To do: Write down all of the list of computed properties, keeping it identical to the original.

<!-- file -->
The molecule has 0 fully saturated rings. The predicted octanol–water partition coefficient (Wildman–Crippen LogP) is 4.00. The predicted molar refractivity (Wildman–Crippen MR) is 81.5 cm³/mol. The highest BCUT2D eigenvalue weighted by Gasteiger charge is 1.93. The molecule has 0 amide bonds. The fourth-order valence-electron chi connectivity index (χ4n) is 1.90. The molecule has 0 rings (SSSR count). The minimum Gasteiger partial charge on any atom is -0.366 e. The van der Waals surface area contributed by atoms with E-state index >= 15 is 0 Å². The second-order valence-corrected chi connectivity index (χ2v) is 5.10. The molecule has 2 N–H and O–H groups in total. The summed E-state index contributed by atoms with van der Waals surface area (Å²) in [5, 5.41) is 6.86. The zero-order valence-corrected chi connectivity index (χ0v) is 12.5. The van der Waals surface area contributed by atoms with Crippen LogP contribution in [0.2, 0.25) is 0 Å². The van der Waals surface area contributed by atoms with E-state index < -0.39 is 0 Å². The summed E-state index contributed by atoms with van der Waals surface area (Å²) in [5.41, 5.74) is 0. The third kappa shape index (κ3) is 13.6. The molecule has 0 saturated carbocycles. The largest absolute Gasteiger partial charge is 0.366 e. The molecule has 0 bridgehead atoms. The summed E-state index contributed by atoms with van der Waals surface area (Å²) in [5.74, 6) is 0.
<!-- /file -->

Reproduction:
The molecule has 0 fully saturated rings. The predicted octanol–water partition coefficient (Wildman–Crippen LogP) is 4.00. The predicted molar refractivity (Wildman–Crippen MR) is 81.5 cm³/mol. The highest BCUT2D eigenvalue weighted by Gasteiger charge is 1.93. The molecule has 0 amide bonds. The fourth-order valence-electron chi connectivity index (χ4n) is 1.90. The molecule has 0 rings (SSSR count). The minimum Gasteiger partial charge on any atom is -0.366 e. The van der Waals surface area contributed by atoms with E-state index >= 15 is 0 Å². The second-order valence-corrected chi connectivity index (χ2v) is 5.10. The molecule has 2 N–H and O–H groups in total. The summed E-state index contributed by atoms with van der Waals surface area (Å²) in [5, 5.41) is 6.86. The zero-order valence-corrected chi connectivity index (χ0v) is 12.5. The van der Waals surface area contributed by atoms with Crippen LogP contribution in [0.2, 0.25) is 0 Å². The van der Waals surface area contributed by atoms with E-state index < -0.39 is 0 Å². The summed E-state index contributed by atoms with van der Waals surface area (Å²) in [5.41, 5.74) is 0. The third kappa shape index (κ3) is 13.6. The molecule has 0 saturated carbocycles. The largest absolute Gasteiger partial charge is 0.366 e. The molecule has 0 bridgehead atoms. The summed E-state index contributed by atoms with van der Waals surface area (Å²) in [5.74, 6) is 0.